ATP Cup Day 3 Notes

The match of the day for me was always going to be Denis Shapovalov Vs Alex de Minaur, and these two lived up to my expectations. Both players have started 2020 on top of their games and produced some exceptional rallies. As a fan of both players, I did not mind who won, and de Minaur’s comeback provided great entertainment and the atmosphere of the home crowd and the Australian team cheering on de Minaur seeps through the TV into whatever room you watch tennis in. How fair it is, as is the issue with the Davis Cup, that this event favors one team re home court advantage, is up for debate. Still, credit to de Minaur for once again drawing on the crowd and the court side support as he dug himself out of another set down, 2-4 down hole and emerged the winner, never looking back in the third.

The most captivating aspect of this ATP Cup for me, for all the wrong reasons, is Sascha Zverev and the trials of the German team supporting him. Sascha reduced his father to tears while the rest of the team dance on eggshells.

Stefanos Tsitsipas, for the fifth time in a row, had no time for Zverev’s tormented self. The double faults and mood fluctuations coming from the German just complimented the Greek’s box of tricks.

Another compelling aspect of the ATP Cup is the prominence it has given players who might otherwise have had to do a lot more work to play on such courts as the Brisbane, Perth and Sydney ones. We saw the world No. 423, Dimitar Kuzmanov, play the world No. 818 Alexander Cozbinov, the former winning 6-1, 7-5, on Sydney’s Ken Rosewall arena.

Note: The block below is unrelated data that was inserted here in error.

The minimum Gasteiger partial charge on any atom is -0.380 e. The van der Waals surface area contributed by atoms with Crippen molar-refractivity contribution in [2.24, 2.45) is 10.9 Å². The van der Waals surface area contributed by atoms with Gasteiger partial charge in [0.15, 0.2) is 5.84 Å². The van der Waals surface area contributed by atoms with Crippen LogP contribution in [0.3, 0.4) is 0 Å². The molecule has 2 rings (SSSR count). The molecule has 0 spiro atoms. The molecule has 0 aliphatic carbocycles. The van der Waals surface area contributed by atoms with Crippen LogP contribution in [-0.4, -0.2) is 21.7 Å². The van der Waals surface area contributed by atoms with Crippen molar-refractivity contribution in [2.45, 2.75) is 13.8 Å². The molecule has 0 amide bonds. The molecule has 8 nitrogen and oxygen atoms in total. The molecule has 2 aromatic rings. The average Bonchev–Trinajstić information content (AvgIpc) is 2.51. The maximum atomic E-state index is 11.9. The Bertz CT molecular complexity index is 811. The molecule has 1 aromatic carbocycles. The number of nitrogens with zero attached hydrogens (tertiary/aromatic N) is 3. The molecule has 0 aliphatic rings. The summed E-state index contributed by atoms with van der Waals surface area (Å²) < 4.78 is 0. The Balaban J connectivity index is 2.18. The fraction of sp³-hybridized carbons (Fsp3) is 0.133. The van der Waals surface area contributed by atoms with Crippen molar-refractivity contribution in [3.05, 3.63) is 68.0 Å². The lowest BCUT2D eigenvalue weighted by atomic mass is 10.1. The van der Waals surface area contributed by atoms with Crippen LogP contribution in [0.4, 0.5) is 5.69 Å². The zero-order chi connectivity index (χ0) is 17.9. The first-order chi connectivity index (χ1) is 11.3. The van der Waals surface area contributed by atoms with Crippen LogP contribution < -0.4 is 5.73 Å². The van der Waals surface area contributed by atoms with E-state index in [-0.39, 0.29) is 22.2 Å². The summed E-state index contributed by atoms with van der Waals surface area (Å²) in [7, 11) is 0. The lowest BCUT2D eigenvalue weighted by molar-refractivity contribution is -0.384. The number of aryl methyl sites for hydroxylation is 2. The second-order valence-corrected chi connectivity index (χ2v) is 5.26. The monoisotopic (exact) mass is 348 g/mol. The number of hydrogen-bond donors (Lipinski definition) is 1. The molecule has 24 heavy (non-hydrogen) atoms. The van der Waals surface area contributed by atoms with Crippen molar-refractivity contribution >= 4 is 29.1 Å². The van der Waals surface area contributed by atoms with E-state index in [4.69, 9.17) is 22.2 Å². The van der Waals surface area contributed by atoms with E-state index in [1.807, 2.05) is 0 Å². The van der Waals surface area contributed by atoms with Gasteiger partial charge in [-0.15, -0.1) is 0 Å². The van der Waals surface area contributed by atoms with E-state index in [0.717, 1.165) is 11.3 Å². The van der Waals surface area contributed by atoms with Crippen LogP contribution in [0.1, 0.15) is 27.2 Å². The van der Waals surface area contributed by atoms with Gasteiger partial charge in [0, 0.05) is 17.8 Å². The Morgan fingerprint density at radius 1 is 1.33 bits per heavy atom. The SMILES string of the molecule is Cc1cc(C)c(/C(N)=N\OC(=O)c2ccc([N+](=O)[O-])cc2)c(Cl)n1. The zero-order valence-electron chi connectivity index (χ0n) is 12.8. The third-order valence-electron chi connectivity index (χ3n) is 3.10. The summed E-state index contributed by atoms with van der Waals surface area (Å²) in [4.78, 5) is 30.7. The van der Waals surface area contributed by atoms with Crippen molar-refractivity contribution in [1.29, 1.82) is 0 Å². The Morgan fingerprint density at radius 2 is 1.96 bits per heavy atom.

Reilly Opelka has a strong case in his criticism of the ATP Cup discriminating against high ranked players from countries with deep tennis fields. Kuzmanov and Cozbinov are from Bulgaria and Moldova respectively and are those countries No.2 players. Opelka, meanwhile, is the USA’s No.3, ranked 36. Still, as a fan there is a something refreshing and encouraging about seeing two players so low ranked play in this radical new event on such a prominent stage. The format may be a negative for Opelka, but it is very fortunate for players such as Kuzmanov and Cozbinov. In a sport as ruthless as tennis, with so few spots at the top for the tens of thousands of hopefuls, it’s a positive if now and then a door or two are opened for those plying their trade many rungs down the ladder.

Other noteworthy points of the day:

  • John Millman beating Felix Auger-Aliasimme. I was looking forward to seeing Nick Kyrgios in this one and the event probably lost quite a bit of publicity, good or bad, but the Australians got the upset and the win.
  • Dan Evans beating David Goffin. Evans is a tricky player and played a very astute match here, using his slice to great effect.
  • Casper Rudd defeating Fabio Fognini 6-2, 6-2. Fognini is prone to upsets at the best of times. Good on Rudd for maximising his opportunity here.

Grade: B. The event is still doing well in my eyes despite all its flaws. de Minar and Shapovalov was entertaining and inspiring and there was the car crash element of Zverev and the randomness of Kuzmanov Vs Cozbinov plus a few upsets.

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Christian Deverille

Christian Deverille is a tennis writer with a diploma in Freelance Sports Writing from the London School of Journalism. He loves all things tennis, most of all the Federer and del Potro forehands.
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